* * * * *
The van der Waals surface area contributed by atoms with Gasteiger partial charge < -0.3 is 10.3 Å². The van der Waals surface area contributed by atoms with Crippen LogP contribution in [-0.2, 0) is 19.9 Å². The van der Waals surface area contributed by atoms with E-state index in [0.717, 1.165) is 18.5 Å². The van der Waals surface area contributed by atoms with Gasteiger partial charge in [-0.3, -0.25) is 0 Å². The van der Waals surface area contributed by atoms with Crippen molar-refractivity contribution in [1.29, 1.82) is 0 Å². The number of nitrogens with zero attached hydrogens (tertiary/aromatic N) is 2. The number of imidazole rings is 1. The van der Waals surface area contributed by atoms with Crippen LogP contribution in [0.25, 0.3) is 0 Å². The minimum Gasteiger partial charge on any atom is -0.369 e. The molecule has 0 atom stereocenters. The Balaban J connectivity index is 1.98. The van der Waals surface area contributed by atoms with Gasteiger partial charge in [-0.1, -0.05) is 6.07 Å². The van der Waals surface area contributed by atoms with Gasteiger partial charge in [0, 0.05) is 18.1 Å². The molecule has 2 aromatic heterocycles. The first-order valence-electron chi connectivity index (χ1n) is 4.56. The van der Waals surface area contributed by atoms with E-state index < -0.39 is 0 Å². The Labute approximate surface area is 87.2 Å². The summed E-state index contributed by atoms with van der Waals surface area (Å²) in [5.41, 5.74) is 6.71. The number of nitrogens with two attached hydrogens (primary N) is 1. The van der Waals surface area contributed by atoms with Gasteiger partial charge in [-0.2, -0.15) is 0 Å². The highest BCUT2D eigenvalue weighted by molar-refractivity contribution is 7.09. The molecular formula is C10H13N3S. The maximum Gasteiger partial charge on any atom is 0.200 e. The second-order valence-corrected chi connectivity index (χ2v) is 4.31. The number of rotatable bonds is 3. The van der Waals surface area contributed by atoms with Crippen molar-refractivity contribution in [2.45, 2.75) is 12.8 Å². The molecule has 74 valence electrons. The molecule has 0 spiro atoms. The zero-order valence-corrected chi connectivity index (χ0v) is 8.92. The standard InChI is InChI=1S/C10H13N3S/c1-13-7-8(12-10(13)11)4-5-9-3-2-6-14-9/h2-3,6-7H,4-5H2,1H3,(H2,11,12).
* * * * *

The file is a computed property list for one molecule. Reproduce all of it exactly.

The van der Waals surface area contributed by atoms with Gasteiger partial charge < -0.3 is 10.3 Å². The van der Waals surface area contributed by atoms with Crippen LogP contribution in [-0.2, 0) is 19.9 Å². The van der Waals surface area contributed by atoms with E-state index in [0.717, 1.165) is 18.5 Å². The van der Waals surface area contributed by atoms with Gasteiger partial charge in [-0.3, -0.25) is 0 Å². The van der Waals surface area contributed by atoms with Crippen molar-refractivity contribution in [1.29, 1.82) is 0 Å². The number of nitrogens with zero attached hydrogens (tertiary/aromatic N) is 2. The number of imidazole rings is 1. The van der Waals surface area contributed by atoms with Crippen LogP contribution in [0.25, 0.3) is 0 Å². The minimum Gasteiger partial charge on any atom is -0.369 e. The molecule has 0 atom stereocenters. The Balaban J connectivity index is 1.98. The van der Waals surface area contributed by atoms with Gasteiger partial charge in [-0.1, -0.05) is 6.07 Å². The van der Waals surface area contributed by atoms with Gasteiger partial charge in [0, 0.05) is 18.1 Å². The molecule has 2 aromatic heterocycles. The first-order valence-electron chi connectivity index (χ1n) is 4.56. The van der Waals surface area contributed by atoms with E-state index < -0.39 is 0 Å². The Labute approximate surface area is 87.2 Å². The summed E-state index contributed by atoms with van der Waals surface area (Å²) in [5.41, 5.74) is 6.71. The number of nitrogens with two attached hydrogens (primary N) is 1. The van der Waals surface area contributed by atoms with Gasteiger partial charge in [-0.2, -0.15) is 0 Å². The highest BCUT2D eigenvalue weighted by molar-refractivity contribution is 7.09. The molecular formula is C10H13N3S. The maximum Gasteiger partial charge on any atom is 0.200 e. The second-order valence-corrected chi connectivity index (χ2v) is 4.31. The number of rotatable bonds is 3. The van der Waals surface area contributed by atoms with Crippen molar-refractivity contribution in [2.45, 2.75) is 12.8 Å². The molecule has 74 valence electrons. The molecule has 0 spiro atoms. The zero-order valence-corrected chi connectivity index (χ0v) is 8.92. The standard InChI is InChI=1S/C10H13N3S/c1-13-7-8(12-10(13)11)4-5-9-3-2-6-14-9/h2-3,6-7H,4-5H2,1H3,(H2,11,12).